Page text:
Securing Microservices: A Brief Look at Different Technologies

DZone 's Guide to

Securing Microservices: A Brief Look at Different Technologies

In this article, the author describes common technologies for protecting microservices and explains the pros and cons of each.

· Integration Zone ·
Free Resource

In a microservices architecture, a set of fine-grained services interact which each other to build an application or fulfill a business functionality. Each finely grained service implements a single function or a few related functions accessible over a network. This leads to an increased attack surface, making the security of a microservices architecture very important.

A typical application developed using microservices architecture look as follows.

Image title

Figure 1: Microservices Architecture

There are different technologies for protecting microservices, but in general, some technologies are more suitable for protecting microservices than others. However, all generalizations have exceptions. 

How to Protect Microservices

Some of the common technologies for protecting microservices are the following:

  • Perimeter security.
  • Username and password.
  • Two-way SSL.
  • OAuth 2.0 and OpenID Connect.
  • Self-contained JWT tokens.

Let's dig deeper into each one of these to understand the pros and cons. 

Perimeter Security

Enforcing perimeter security is a very traditional approach for securing microservices. This means that individual microservices are not secured; the layer that accesses the microservices is trusted.

For example, access to a web app is secured and the web app freely calls the microservices layer. Individual microservices freely interact with each other (see Figure 2 below).


Figure 2: Perimeter Security for Microservices

There are some characteristics and requirements related to microservices that make perimeter security insufficient.

  • When authentication or authorization should be performed at each service due to various reason.

  • Each fine-grained service is a responsibility of a small team. This could mean the security of the data is also their responsibility.

Username and Password

In this approach, each microservice will be secured with BasicAuthentication. There are a couple of ways to implement this.

  • End-user credentials. In this case, the end user's username and password are required by each microservice to perform authentication or authorization. When the application is calling the microservice or when a microservice is calling another microservice, it has to pass the username and password of the end-user. This approach has a lot of security risks.

  • Every microservice should have access to the end-user credential store.

  • The username and password must be stored in memory or session by each service so that it can be used when one microservice is calling another microservice.

  • Trusted subsystem credentials. The username and password is for the trusted subsystem (for example, each entity in the system have a credential set). The drawback of this approach is that the end-user is not known, so authorizations cannot be performed. What happens if one entity updates the credential? If the credentials are kept in a file, then this file should be updated at each instance.

Two-Way SSL

In this security mechanism, each entity in the system has a certificate (public and private) keypair and communicate with each other using two-way SSL. In the normal SSL scenario, the server is authenticated by the client, but in two-way SSL, both parties authenticate to each other. This is a better approach compared to the end-user username and password approach, as risks are minimal. However, some cons of this approach are given below.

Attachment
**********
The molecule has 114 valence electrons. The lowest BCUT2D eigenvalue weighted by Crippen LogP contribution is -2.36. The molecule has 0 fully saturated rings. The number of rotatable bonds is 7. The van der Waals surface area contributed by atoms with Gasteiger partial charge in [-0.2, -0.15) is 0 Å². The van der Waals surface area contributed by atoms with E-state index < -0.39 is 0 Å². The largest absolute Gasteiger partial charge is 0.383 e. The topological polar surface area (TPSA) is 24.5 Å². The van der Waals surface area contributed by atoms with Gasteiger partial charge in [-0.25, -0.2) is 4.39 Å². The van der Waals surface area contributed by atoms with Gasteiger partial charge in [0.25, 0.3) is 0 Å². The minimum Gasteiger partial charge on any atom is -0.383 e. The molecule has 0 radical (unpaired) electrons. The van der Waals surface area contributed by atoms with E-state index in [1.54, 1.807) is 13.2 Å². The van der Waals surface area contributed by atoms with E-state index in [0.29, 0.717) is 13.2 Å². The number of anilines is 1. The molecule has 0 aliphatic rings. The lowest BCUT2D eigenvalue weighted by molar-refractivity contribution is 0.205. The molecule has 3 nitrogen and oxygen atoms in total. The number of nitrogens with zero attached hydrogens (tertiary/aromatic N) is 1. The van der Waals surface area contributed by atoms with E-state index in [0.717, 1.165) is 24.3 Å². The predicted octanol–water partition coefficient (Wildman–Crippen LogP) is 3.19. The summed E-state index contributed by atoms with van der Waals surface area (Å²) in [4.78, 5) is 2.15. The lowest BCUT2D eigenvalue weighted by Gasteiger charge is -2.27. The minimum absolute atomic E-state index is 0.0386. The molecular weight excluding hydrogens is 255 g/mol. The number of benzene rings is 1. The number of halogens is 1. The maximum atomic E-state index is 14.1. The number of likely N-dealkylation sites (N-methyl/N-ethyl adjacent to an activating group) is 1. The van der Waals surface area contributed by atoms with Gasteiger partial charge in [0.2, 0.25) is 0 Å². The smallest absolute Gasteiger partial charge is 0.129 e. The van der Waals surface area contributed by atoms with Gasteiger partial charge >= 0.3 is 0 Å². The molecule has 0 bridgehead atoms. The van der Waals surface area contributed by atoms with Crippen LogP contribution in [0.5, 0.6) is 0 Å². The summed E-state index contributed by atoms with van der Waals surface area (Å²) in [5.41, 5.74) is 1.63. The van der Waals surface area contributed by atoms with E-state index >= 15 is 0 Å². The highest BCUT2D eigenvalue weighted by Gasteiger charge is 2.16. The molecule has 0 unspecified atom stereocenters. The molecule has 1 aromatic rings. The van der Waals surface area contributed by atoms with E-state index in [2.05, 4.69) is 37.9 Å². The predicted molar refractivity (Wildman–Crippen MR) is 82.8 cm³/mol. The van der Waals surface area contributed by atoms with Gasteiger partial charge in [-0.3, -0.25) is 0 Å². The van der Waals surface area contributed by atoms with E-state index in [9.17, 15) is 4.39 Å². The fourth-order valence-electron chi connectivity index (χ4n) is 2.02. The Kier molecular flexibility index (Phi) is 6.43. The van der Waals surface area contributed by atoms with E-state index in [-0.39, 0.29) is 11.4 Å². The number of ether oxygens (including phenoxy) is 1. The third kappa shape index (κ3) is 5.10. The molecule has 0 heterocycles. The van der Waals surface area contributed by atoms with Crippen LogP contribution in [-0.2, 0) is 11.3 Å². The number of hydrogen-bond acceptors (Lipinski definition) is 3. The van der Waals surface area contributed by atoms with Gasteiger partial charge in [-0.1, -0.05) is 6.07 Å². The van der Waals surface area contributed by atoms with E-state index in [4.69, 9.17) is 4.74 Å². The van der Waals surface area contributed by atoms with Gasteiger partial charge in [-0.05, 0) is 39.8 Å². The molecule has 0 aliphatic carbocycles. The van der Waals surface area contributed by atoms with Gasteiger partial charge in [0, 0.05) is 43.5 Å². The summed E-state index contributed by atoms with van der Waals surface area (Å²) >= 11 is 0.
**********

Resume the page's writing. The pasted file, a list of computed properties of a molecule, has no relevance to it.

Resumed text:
• Each microservice requires a certificate, so when certificates are updated, the update needs to happen in all instances.
  • The end-user cannot be authorized or authenticated in this pattern.

It has similar advantages and disadvantages as the trusted subsystem pattern.

OAuth 2.0 and OpenID Connect

Microservices can use OAuth 2.0 along with OpenID connect to authenticate and authorize users. There is an IdP providing OAuth 2.0 tokens to the requested parties. For example, the application obtains an OAuth 2.0 access token and this access token is used to invoke all the services in the MSA. It can also be used for communication between microservices. Using short lifetime access, tokens simplifies and improves the security of the overall system. Using OpenID connect, the identity of the end user can be retrieved allowing microservices to perform the authorization itself.


Figure 3: OAuth 2.0 for Microservices

However, this approach has the disadvantage of additional calls to the IdP.

Self-Contained JWT Token

Self-contained JWT tokens have the authorization information within the token itself, i.e., the token is signed by the issuer and all parties can verify the validity of the token. This means that the microservice does not need to call an external party to validate the access token and obtain the JWT token. The additional call to validate the access token and obtain a bearer token is eliminated. It has all the advantages of OAuth2.0 but has the downside of not having short-living tokens.


As a summary, the pros and cons of each technology are highlighted below. Each has its own set of characteristics. 

Authentication at Service

Risk to User Credential Exposure

Enduser Authentication Authorization

External IdP

Perimeter Security


Not Applicable



Username and password


Very High



2-Way SSL


Not Applicable



OAuth2.0 and OIDC




Yes; issues access tokens

Self-contained JWT




Yes; issues JWT tokens 

integration, microservices, protection

Opinions expressed by DZone contributors are their own.

{{ parent.title || parent.header.title}}

{{ parent.tldr }}

{{ parent.urlSource.name }}